The N methylol containing comonomer component is generally N-methylol acrylamide or N-methylol methacrylamide, or mixtures thereof, although other mono-olefinically unsaturated compounds containing an N-methylol group and capable of copolymerizing with the acrylate copolymer may also be employed. The amount of the N methylol containing comonomer used may vary from about 3 to about 6 parts, preferably above 4 and most preferably above 5 parts, by weight per 100 parts acrylate monomers with the maximum amount employed being dependent upon the processing viscosity of the latex at the particular solids level.
Additionally, there is present in the binders of the invention 0.1 to 3 parts by weight, preferably 0.3 to 1.5 parts, of a multifunctional comonomer. These multifunctional monomers provide some crosslinking and consequent heat resistance to the binder prior to the ultimate heat activated curing mechanism. Suitable multifunctional monomers include vinyl crotonate, allyl acrylate, allyl methacrylate, diallyl maleate, divinyl adipate, diallyl adipate, divinyl benzene, diallyl phthalate, ethylene glycol diacrylate, ethylene glycol dimethacrylate, butanediol dimethacrylate, methylene bis-acrylamide, triallyl cyanurate, trimethylolpropane triacrylate, etc. with triallyl cyanurate preferred. The amount of the multi-functional monomer required to obtain the desired level of heat resistance will vary within the ranges listed above. In particular, we have found that when triallyl cyanurate is employed superior heat resistance can be obtained at levels as low as about 0.1 to 1 parts, preferably about 0.5 parts while higher amounts of other multifunctional monomers are needed for comparable results.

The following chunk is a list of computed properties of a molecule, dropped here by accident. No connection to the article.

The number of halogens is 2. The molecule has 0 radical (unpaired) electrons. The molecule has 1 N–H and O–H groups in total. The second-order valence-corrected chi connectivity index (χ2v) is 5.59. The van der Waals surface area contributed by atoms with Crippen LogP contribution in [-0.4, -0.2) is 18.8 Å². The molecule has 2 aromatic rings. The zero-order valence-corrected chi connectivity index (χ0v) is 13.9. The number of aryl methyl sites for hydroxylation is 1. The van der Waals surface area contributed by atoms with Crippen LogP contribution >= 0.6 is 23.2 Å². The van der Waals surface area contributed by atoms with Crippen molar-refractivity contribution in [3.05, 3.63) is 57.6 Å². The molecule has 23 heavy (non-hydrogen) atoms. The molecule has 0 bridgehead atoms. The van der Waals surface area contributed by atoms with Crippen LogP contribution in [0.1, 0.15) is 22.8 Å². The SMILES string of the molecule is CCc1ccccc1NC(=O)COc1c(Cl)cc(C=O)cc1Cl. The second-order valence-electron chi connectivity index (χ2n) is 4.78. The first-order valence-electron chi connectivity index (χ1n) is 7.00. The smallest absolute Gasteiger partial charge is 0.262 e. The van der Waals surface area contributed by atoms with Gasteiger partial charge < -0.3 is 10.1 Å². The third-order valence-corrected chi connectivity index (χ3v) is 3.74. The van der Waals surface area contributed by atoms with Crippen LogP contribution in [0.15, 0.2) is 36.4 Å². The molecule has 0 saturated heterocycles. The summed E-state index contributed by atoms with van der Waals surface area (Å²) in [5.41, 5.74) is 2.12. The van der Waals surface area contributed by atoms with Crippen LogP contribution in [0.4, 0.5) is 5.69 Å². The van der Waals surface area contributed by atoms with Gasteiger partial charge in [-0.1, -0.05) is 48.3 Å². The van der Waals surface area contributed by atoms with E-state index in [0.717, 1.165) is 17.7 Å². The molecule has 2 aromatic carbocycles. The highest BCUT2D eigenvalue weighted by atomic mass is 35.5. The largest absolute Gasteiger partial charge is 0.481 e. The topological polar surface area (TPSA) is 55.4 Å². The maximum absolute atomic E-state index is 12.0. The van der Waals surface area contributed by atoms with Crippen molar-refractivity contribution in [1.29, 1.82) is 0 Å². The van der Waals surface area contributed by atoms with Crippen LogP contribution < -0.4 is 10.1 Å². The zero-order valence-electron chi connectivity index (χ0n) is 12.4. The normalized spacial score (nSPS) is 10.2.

The hydroxy functional monomers utilized herein include the hydroxy C2 -C4 alkyl acrylates or methacrylates such as hydroxyethyl, hydroxypropyl and hydroxybutyl acrylate or methacrylate. These comonomers are used in amounts of 0.5 to 3 parts, preferably 1 to 3 parts, more preferably about 2 parts by weight per 100 parts acrylate monomer.
Olefinically unsaturated acids may also be employed to improve adhesion to the polyester web and contribute some additional heat resistance. These acids include the alkenoic acids having from 3 to 6 carbon atoms, such as acrylic acid, methacrylic acid, crotonic acid; alkenedioic acids, e.g., itaconic acid, maleic acid or fumaric acid or mixtures thereof in amounts sufficient to provide up to about 4 parts, preferably 0.5 to 2.5 parts, by weight of monomer units per 100 parts of the acrylate monomers.